• I needed to find a way for the Product Manager to “empty his head” into something that could be used as basis for formulating some fundamental stories.
  • I needed the Product Manager to understand what User Stories are and why they should be formulated in a certain way, what level of detail they should have, and so on.
  • I needed to find a way – a method and tool – to document the User Stories which would fit nicely with the tools we use further down the road: we use the Backlog Manager tool that I have made available for download on this blog in a separate post.
I approached this by introducing MindJet MindManager to the Product Manager. I know there are open source and other free alternatives out there too, but I haven’t tried any of them myself.

I use MindManager for many different things, and I find it great for emptying my head down into symbols, boxes, notes and relations. So the idea was that it could be used by the Product Manager too, to get the rough set of functions and other thoughts and notes down into a visible map. That map could hopefully then be used to look at to formulate User Stories; e.g. by studying a subtree and all the nodes there to remember what needs to be covered by the backlog.

The map ended up looking something like this, but much bigger (the map below is just a very small dummy example, obviously):

In retrospect, we experienced a few major drawbacks with this method of using a mindmap to describe the vision of the project and have the Product Manager use it as basis for formulating stories;
  1. Coping with keeping the map up-to-date with the stories: as stories are formulated, iterated, thought about, discussed and reformulated, after a while there are changes in the perception of how things are supposed to work. We failed at keeping the map up-to-date throughout this process. After a while the list of user stories conveyed a different picture than the map. However, I think it might be ok that the map is a “consumable” that can’t be trusted after a while; it’s just one tool used along the way and is not really an artifact by itself.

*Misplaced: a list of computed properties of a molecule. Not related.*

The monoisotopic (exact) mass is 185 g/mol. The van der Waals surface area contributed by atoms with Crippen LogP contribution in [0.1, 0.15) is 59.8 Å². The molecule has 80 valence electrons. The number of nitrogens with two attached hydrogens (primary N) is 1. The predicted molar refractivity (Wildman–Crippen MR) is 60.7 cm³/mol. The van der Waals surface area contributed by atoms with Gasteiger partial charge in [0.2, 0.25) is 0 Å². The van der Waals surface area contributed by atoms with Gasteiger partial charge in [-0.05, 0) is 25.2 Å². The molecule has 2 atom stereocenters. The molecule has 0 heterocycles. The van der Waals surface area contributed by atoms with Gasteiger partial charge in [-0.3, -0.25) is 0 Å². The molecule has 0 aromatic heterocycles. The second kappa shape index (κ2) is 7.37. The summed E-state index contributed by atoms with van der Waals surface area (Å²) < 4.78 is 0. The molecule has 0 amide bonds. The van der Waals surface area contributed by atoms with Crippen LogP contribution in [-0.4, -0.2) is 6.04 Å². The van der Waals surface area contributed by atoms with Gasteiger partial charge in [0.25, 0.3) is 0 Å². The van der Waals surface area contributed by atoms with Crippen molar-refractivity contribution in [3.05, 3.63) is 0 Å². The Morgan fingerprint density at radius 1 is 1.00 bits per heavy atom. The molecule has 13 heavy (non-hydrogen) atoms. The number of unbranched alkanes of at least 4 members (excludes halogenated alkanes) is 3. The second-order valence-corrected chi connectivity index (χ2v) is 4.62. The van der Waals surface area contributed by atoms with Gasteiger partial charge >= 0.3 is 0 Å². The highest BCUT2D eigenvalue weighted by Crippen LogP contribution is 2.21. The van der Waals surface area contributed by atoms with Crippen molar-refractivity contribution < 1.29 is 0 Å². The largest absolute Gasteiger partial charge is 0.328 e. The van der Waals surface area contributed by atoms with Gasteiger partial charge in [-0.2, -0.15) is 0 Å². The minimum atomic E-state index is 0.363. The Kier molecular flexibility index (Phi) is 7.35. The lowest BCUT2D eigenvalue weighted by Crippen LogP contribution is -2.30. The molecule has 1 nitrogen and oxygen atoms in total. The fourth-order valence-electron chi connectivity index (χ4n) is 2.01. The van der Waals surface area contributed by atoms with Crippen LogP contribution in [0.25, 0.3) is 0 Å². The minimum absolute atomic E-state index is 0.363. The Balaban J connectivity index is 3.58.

2. Ones stories were formulated, they ended up being too small. The initial backlog ended up containing much too many stories and each story gave just a too fragmented view of what should be delivered. The symptom of this was that it was very hard for the team to grasp the project as a whole, even with a lot of communication with the PM. The breakdown done was simply much too detailed and too early.
I think my main lesson here is to try to get the Product Manager to just summarize each desired feature as a Theme or Epic (see separate blog post), rather than in a whole bunch of small stories. If there are important details about the function that the Product Manager wants to mention he should write keywords as “notes“ to the story, and not try to write each as a separate story.

Also if there are things in the Epic/Theme which can be given different priorities, obviously those can be broken out as separate Themes/Epics. The ambition should however be to not break everything down in detail.
The finer breakdown, into “ready-ready” (see separate blog post) User Stories should be done by the team in cooperation with the Product Manager – not by the Product Manager himself.

So to summarize on the lessons learned so far:
  • Get the Product Manager to use a mindmap to empty his head into, with regard to a certain vision of function(s).
  • Get the Product Manager to look at the map and its subtrees and use that to write Themes (or Epics), formulated as User Stories (“As a I want to so that .”.
  • Get the Product Manager to write those Themes/Epics in the same or similar tool that you will be working with in Development (e.g. if you can, directly into an empty Backlog Manager excel, if that’s the format you’re using).
  • When the Product Manager feels he’s covered the most obvious and/or most important Themes/Epics, bring in the team. Let the team and the Product Manager together work on the finer breakdown – of the most important Themes/Epics.